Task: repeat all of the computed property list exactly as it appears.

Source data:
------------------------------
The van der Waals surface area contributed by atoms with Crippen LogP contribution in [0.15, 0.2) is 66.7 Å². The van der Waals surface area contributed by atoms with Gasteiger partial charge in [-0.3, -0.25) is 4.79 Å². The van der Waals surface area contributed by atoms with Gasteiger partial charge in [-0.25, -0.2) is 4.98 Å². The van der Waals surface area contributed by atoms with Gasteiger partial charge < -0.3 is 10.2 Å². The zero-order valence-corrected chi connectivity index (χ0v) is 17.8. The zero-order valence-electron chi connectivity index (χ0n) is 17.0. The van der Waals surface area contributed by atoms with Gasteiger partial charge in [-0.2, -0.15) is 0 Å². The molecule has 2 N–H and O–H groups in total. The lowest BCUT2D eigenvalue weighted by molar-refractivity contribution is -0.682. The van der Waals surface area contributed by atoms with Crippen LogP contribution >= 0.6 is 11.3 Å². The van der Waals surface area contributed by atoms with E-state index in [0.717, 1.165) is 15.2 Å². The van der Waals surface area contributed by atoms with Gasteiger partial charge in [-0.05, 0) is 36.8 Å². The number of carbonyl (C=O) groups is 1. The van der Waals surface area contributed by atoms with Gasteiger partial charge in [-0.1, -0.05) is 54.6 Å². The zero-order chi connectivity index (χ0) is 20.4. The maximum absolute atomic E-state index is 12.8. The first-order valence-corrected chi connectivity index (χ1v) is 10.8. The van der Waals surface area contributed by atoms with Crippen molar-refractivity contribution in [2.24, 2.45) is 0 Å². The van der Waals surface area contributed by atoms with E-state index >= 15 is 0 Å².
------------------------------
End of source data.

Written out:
The van der Waals surface area contributed by atoms with Crippen LogP contribution in [0.15, 0.2) is 66.7 Å². The van der Waals surface area contributed by atoms with Gasteiger partial charge in [-0.3, -0.25) is 4.79 Å². The van der Waals surface area contributed by atoms with Gasteiger partial charge in [-0.25, -0.2) is 4.98 Å². The van der Waals surface area contributed by atoms with Gasteiger partial charge < -0.3 is 10.2 Å². The zero-order valence-corrected chi connectivity index (χ0v) is 17.8. The zero-order valence-electron chi connectivity index (χ0n) is 17.0. The van der Waals surface area contributed by atoms with Gasteiger partial charge in [-0.2, -0.15) is 0 Å². The molecule has 2 N–H and O–H groups in total. The lowest BCUT2D eigenvalue weighted by molar-refractivity contribution is -0.682. The van der Waals surface area contributed by atoms with Crippen LogP contribution >= 0.6 is 11.3 Å². The van der Waals surface area contributed by atoms with E-state index in [0.717, 1.165) is 15.2 Å². The van der Waals surface area contributed by atoms with Gasteiger partial charge in [-0.05, 0) is 36.8 Å². The number of carbonyl (C=O) groups is 1. The van der Waals surface area contributed by atoms with Gasteiger partial charge in [-0.1, -0.05) is 54.6 Å². The zero-order chi connectivity index (χ0) is 20.4. The maximum absolute atomic E-state index is 12.8. The first-order valence-corrected chi connectivity index (χ1v) is 10.8. The van der Waals surface area contributed by atoms with Crippen molar-refractivity contribution in [2.24, 2.45) is 0 Å². The van der Waals surface area contributed by atoms with E-state index >= 15 is 0 Å².